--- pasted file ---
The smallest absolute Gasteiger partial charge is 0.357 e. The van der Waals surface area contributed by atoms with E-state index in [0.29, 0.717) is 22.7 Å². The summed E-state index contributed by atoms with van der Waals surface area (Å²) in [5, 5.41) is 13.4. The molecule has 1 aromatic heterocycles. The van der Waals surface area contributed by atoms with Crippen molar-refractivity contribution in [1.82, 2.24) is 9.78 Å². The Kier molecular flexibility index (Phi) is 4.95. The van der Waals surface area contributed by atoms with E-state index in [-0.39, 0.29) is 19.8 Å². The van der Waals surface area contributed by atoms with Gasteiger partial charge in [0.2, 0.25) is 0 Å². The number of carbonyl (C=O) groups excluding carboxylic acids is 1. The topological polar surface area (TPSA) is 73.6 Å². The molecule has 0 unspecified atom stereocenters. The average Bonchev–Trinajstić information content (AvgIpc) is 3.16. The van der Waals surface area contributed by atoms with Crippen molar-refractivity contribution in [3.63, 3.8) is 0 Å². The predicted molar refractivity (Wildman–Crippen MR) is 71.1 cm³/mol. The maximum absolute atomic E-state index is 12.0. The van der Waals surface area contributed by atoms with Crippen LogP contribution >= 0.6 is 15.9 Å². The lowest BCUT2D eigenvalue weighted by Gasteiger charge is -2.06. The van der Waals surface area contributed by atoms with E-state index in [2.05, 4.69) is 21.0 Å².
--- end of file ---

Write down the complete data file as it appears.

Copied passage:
The smallest absolute Gasteiger partial charge is 0.357 e. The van der Waals surface area contributed by atoms with E-state index in [0.29, 0.717) is 22.7 Å². The summed E-state index contributed by atoms with van der Waals surface area (Å²) in [5, 5.41) is 13.4. The molecule has 1 aromatic heterocycles. The van der Waals surface area contributed by atoms with Crippen molar-refractivity contribution in [1.82, 2.24) is 9.78 Å². The Kier molecular flexibility index (Phi) is 4.95. The van der Waals surface area contributed by atoms with E-state index in [-0.39, 0.29) is 19.8 Å². The van der Waals surface area contributed by atoms with Gasteiger partial charge in [0.2, 0.25) is 0 Å². The number of carbonyl (C=O) groups excluding carboxylic acids is 1. The topological polar surface area (TPSA) is 73.6 Å². The molecule has 0 unspecified atom stereocenters. The average Bonchev–Trinajstić information content (AvgIpc) is 3.16. The van der Waals surface area contributed by atoms with Crippen molar-refractivity contribution in [3.63, 3.8) is 0 Å². The predicted molar refractivity (Wildman–Crippen MR) is 71.1 cm³/mol. The maximum absolute atomic E-state index is 12.0. The van der Waals surface area contributed by atoms with Crippen LogP contribution >= 0.6 is 15.9 Å². The lowest BCUT2D eigenvalue weighted by Gasteiger charge is -2.06. The van der Waals surface area contributed by atoms with E-state index in [2.05, 4.69) is 21.0 Å².